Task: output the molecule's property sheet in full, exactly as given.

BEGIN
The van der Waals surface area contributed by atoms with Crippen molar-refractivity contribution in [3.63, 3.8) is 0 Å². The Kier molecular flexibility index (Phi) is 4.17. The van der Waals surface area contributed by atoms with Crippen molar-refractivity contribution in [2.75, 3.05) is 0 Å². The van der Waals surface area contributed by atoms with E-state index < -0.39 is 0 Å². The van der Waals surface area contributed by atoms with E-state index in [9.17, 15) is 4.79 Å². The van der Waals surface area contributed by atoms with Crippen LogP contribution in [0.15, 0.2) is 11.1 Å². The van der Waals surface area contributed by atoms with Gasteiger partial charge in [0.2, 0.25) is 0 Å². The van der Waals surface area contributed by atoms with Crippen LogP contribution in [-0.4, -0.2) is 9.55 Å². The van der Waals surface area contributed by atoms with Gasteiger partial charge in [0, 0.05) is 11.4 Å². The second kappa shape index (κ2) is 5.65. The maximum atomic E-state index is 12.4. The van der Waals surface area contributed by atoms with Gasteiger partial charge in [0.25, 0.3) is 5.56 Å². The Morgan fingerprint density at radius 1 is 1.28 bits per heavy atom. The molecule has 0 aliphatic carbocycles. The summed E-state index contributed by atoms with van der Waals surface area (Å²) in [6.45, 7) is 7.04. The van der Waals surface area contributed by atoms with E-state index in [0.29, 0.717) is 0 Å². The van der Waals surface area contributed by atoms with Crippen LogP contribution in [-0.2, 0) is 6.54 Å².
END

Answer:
The van der Waals surface area contributed by atoms with Crippen molar-refractivity contribution in [3.63, 3.8) is 0 Å². The Kier molecular flexibility index (Phi) is 4.17. The van der Waals surface area contributed by atoms with Crippen molar-refractivity contribution in [2.75, 3.05) is 0 Å². The van der Waals surface area contributed by atoms with E-state index < -0.39 is 0 Å². The van der Waals surface area contributed by atoms with E-state index in [9.17, 15) is 4.79 Å². The van der Waals surface area contributed by atoms with Crippen LogP contribution in [0.15, 0.2) is 11.1 Å². The van der Waals surface area contributed by atoms with Gasteiger partial charge in [0.2, 0.25) is 0 Å². The van der Waals surface area contributed by atoms with Crippen LogP contribution in [-0.4, -0.2) is 9.55 Å². The van der Waals surface area contributed by atoms with Gasteiger partial charge in [0, 0.05) is 11.4 Å². The second kappa shape index (κ2) is 5.65. The maximum atomic E-state index is 12.4. The van der Waals surface area contributed by atoms with Gasteiger partial charge in [0.25, 0.3) is 5.56 Å². The Morgan fingerprint density at radius 1 is 1.28 bits per heavy atom. The molecule has 0 aliphatic carbocycles. The summed E-state index contributed by atoms with van der Waals surface area (Å²) in [6.45, 7) is 7.04. The van der Waals surface area contributed by atoms with E-state index in [0.29, 0.717) is 0 Å². The van der Waals surface area contributed by atoms with Crippen LogP contribution in [-0.2, 0) is 6.54 Å².